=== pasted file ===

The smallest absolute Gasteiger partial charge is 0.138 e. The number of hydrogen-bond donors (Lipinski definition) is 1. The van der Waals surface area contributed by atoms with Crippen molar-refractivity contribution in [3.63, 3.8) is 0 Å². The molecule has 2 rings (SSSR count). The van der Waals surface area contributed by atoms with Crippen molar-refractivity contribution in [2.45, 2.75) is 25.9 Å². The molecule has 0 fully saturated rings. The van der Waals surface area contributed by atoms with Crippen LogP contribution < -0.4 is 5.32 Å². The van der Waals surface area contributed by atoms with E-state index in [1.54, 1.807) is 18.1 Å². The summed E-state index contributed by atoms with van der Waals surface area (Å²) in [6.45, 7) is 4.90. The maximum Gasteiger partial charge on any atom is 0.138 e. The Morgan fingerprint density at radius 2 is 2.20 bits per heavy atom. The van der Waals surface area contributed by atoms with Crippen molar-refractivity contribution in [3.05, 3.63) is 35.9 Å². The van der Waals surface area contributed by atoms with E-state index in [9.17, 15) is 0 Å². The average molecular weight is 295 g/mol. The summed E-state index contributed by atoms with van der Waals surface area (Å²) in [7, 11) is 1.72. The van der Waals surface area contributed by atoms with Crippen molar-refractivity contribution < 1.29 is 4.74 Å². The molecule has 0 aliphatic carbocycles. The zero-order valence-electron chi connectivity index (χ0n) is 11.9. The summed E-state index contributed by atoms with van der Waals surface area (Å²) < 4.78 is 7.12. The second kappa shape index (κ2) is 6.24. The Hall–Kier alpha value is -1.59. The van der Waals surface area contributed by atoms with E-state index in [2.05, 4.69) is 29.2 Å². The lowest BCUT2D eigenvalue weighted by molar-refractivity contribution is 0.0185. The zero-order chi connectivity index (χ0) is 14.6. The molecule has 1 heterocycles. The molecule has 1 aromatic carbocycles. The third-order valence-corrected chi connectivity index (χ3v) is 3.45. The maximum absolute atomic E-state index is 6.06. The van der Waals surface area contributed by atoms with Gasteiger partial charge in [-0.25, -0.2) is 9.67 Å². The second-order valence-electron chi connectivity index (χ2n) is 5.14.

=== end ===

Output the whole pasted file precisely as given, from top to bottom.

The smallest absolute Gasteiger partial charge is 0.138 e. The number of hydrogen-bond donors (Lipinski definition) is 1. The van der Waals surface area contributed by atoms with Crippen molar-refractivity contribution in [3.63, 3.8) is 0 Å². The molecule has 2 rings (SSSR count). The van der Waals surface area contributed by atoms with Crippen molar-refractivity contribution in [2.45, 2.75) is 25.9 Å². The molecule has 0 fully saturated rings. The van der Waals surface area contributed by atoms with Crippen LogP contribution < -0.4 is 5.32 Å². The van der Waals surface area contributed by atoms with E-state index in [1.54, 1.807) is 18.1 Å². The summed E-state index contributed by atoms with van der Waals surface area (Å²) in [6.45, 7) is 4.90. The maximum Gasteiger partial charge on any atom is 0.138 e. The Morgan fingerprint density at radius 2 is 2.20 bits per heavy atom. The van der Waals surface area contributed by atoms with Crippen molar-refractivity contribution in [3.05, 3.63) is 35.9 Å². The van der Waals surface area contributed by atoms with E-state index in [9.17, 15) is 0 Å². The average molecular weight is 295 g/mol. The summed E-state index contributed by atoms with van der Waals surface area (Å²) in [7, 11) is 1.72. The van der Waals surface area contributed by atoms with Crippen molar-refractivity contribution < 1.29 is 4.74 Å². The molecule has 0 aliphatic carbocycles. The zero-order valence-electron chi connectivity index (χ0n) is 11.9. The summed E-state index contributed by atoms with van der Waals surface area (Å²) < 4.78 is 7.12. The second kappa shape index (κ2) is 6.24. The Hall–Kier alpha value is -1.59. The van der Waals surface area contributed by atoms with E-state index in [2.05, 4.69) is 29.2 Å². The lowest BCUT2D eigenvalue weighted by molar-refractivity contribution is 0.0185. The zero-order chi connectivity index (χ0) is 14.6. The molecule has 1 heterocycles. The molecule has 1 aromatic carbocycles. The third-order valence-corrected chi connectivity index (χ3v) is 3.45. The maximum absolute atomic E-state index is 6.06. The van der Waals surface area contributed by atoms with Gasteiger partial charge in [-0.25, -0.2) is 9.67 Å². The second-order valence-electron chi connectivity index (χ2n) is 5.14.